[kramdown-users] RFC: Lazy syntax for paragraphs, blockquotes and lists

Shawn Van Ittersum svicalifornia at gmail.com
Fri Sep 3 11:06:47 EDT 2010


Hi Thomas,

Thank you for this great write-up, and for seeing the need for lazy indentation to support contexts with forced line wrapping (such as email).

I believe I'm in agreement with all of your conclusions, and your proposed handling of the edge cases you cited.  As we discussed on the kramdown mailing list, blank lines are ideal separators between paragraphs and blockquotes, both in email and in Markdown.

Here's another edge case I'd like to confirm with you:

First, the setup.  Someone sends an email that gets wrapped like this:

This is a long line of text that gets wrapped in email at 72 characters,
and here is the second part of that line, which also gets wrapped at the
same length and then stops here.

Someone replies and blockquotes that line, which lengthens the lines.  However, their email client wraps at 78 characters, so no additional wrapping occurs:

> This is a long line of text that gets wrapped in email at 72 characters,
> and here is the second part of that line, which also gets wrapped at the
> same length and then stops here.

The first person replies, lengthening the lines again.  They get wrapped at 72 characters, and this happens:

> > This is a long line of text that gets wrapped in email at 72 
characters,
> > and here is the second part of that line, which also gets wrapped at
the
> > same length and then stops here.

Despite the jagged syntax, this should semantically be a blockquote inside a blockquote.  Based on the "must end blockquote with blank line" rule, would kramdown interpret it that way? 

The second person replies again:

> > > This is a long line of text that gets wrapped in email at 72 
> characters,
> > > and here is the second part of that line, which also gets wrapped at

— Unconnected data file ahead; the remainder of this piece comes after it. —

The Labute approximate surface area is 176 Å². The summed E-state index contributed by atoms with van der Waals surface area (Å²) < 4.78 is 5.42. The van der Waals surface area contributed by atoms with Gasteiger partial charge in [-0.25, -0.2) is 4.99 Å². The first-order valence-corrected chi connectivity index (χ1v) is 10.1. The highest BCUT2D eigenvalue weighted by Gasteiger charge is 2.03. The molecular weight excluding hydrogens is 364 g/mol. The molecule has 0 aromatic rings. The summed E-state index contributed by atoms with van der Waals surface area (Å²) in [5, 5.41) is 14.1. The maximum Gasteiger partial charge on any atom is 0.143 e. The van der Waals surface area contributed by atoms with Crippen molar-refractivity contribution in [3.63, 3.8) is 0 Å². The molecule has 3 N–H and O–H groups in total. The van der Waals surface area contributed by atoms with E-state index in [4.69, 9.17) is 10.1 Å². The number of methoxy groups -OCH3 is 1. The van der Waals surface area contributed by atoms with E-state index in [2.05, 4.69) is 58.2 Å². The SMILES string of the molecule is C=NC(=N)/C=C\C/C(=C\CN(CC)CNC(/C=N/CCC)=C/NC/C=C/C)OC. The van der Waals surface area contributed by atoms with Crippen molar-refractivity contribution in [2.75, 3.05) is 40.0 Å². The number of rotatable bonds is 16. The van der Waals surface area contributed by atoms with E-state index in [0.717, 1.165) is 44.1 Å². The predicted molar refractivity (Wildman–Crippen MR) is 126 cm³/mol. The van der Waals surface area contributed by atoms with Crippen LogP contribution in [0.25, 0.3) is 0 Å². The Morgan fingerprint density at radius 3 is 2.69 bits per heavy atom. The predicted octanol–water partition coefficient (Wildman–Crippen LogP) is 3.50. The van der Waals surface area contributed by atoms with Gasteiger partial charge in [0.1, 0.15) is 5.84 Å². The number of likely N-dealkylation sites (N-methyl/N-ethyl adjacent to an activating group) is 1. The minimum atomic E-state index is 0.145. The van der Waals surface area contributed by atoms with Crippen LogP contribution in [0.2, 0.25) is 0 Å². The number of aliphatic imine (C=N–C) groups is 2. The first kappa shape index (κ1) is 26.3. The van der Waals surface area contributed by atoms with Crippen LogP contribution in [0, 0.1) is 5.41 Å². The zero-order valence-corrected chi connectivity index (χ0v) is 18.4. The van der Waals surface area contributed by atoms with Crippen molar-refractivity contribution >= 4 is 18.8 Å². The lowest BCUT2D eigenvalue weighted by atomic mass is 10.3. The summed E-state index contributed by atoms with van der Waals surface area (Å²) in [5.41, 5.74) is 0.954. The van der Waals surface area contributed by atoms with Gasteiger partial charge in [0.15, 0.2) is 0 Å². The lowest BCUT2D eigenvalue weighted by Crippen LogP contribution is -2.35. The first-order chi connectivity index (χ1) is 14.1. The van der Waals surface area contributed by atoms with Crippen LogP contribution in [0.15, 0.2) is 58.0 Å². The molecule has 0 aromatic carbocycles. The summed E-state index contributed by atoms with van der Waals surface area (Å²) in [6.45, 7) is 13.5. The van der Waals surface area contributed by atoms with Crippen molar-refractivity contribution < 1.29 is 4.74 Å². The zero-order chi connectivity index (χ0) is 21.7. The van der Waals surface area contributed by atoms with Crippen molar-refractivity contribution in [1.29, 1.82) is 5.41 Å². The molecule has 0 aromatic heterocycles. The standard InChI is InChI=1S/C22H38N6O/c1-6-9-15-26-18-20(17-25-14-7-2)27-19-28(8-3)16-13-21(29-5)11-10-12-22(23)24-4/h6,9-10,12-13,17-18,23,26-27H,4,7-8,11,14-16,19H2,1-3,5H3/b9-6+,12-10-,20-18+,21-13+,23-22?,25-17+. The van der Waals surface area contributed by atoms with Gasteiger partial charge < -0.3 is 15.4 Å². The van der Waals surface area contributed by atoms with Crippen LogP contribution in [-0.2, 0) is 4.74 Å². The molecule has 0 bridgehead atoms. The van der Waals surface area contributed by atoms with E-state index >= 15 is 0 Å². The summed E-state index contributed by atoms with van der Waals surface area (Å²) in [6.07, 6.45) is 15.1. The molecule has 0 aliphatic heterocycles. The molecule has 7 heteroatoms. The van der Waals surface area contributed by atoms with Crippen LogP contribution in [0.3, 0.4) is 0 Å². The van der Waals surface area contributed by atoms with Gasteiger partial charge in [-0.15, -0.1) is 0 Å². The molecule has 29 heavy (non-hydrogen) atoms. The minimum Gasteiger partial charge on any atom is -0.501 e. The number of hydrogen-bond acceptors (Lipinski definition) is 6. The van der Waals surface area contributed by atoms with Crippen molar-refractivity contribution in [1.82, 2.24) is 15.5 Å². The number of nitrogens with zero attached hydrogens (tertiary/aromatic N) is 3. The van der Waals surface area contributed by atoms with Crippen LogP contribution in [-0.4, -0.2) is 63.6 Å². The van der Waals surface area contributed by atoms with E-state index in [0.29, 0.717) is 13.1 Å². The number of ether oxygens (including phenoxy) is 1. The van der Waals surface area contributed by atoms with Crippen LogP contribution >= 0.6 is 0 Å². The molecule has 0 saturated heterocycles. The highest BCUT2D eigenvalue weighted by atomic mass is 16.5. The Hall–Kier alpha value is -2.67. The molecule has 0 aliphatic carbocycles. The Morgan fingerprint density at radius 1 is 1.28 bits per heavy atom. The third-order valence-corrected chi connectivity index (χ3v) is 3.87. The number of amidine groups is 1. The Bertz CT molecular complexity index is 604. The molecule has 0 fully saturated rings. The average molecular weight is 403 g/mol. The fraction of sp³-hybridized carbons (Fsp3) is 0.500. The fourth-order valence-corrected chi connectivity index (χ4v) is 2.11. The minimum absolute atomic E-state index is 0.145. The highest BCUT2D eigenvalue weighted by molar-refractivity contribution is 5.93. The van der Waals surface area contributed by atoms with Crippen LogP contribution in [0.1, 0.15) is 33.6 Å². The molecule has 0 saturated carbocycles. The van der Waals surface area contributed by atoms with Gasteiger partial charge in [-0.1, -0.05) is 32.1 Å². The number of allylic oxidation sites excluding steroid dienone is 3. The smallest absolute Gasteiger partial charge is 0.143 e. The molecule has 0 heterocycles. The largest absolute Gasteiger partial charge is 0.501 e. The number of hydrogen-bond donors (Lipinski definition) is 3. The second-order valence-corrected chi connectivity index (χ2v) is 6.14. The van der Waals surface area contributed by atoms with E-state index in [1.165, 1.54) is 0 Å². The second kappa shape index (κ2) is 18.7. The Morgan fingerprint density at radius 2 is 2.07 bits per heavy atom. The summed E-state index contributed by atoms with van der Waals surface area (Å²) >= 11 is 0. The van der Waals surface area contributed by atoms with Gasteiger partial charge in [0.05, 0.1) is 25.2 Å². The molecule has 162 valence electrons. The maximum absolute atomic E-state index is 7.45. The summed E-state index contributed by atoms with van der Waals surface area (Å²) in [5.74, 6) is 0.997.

> the
> > > same length and then stops here.

Will kramdown treat that as a blockquote inside a blockquote inside a blockquote?

If so, then I think we're in agreement, and I look forward to seeing it in action!

Thanks again,
Shawn

On Fri, 3 Sep 2010 11:43:49 +0200, Thomas Leitner wrote:
> Hi everybody,
> 
> it was requested that kramdown (a Markdown parser in Ruby, see
> <http://kramdown.rubyforge.org>) supports the lazy syntax of Markdown.
> So I sat down, thought about it, skimmed through the Markdown ML on
> issues regarding lazy indentation as done with Markdown and now I have
> some rough idea on how to do this in kramdown.
> 
> First: I'd like to say that there is no way to satisfy everyone. Lazy
> indentation has some pros and cons and we have to find a middle ground!
> 
> Second: This is a rather long mail but worth the read, especially if
> you want to influence how kramdown implements the lazy syntax!
> 
> Third: I have cross-posted this email to the Markdown ML because it
> provides a nice explanation of why the behaviour of the lazy syntax in
> Markdown.pl might be as it is.
> 
> 
> 
> In the beginning there was...
> =============================
> 
> Markdown was created by John Gruber because he wanted a nice text
> format that is inspired by how email messages are written. There is a
> requirement that lines in plain text email message should not be longer
> than 78 characters and therefore many mail (transport) programs
> hard-wrap text to a specific line length.
> 
> I think that this is the reason why we have lazy indentation or
> generally long line wrapping in Markdown. If we would say that each
> paragraph must be one long line, there would obviously be problems when
> messages get automatically wrapped by (email) programs. Therefore
> Markdown allows paragraphs to continue on the following lines.
> 
> 
> 
> The Markdown syntax
> ===================
> 
> This is just a short summary of how and in which elements Markdown
> supports lazy indentation (taken more or less from the [Markdown Syntax
> Page][1]).
> 
> 
> ## Blockquotes
> 
> A blockquote starts with a `>` character. All following lines with a
> `>` character belong to the same blockquote. However, you may be lazy
> and put the `>` character only before the first line of a blockquote:
> 
>     > This is a normal
>     paragraph in a blockquote.
> 
>     > The blockquote is continued here!!!
> 
> A blank line between two blockquotes does *not* separate the
> blockquotes, it's just one large blockquote.
> 
> 
> ## Lists
> 
> As with blockquotes, the content of a list item must not be indented
> correctly. For example:
> 
>     * This is a normal
>     paragraph in a list item.
> 
> This is even allowed for other paragraphs in the list:
> 
>     *   This is a paragraph.
> 
>         This is a paragraph
>     with a lazy indentation.
> 
> 
> 
> Problems/Ambiguities
> ====================
> 
> The lazy indentation syntax provides Markdown users with many chances
> to get some unexpected output... Additionally, since both lists and
> blockquotes support lazy indentation it is sometimes not clear what the
> outcome is when those two elements are combined.
> 
> Here are some issues taken from the Markdown ML.
> 
> PA1. First example:
> 
>     * this is list item
>     > * this item is in a block quote  
>     more block quoting?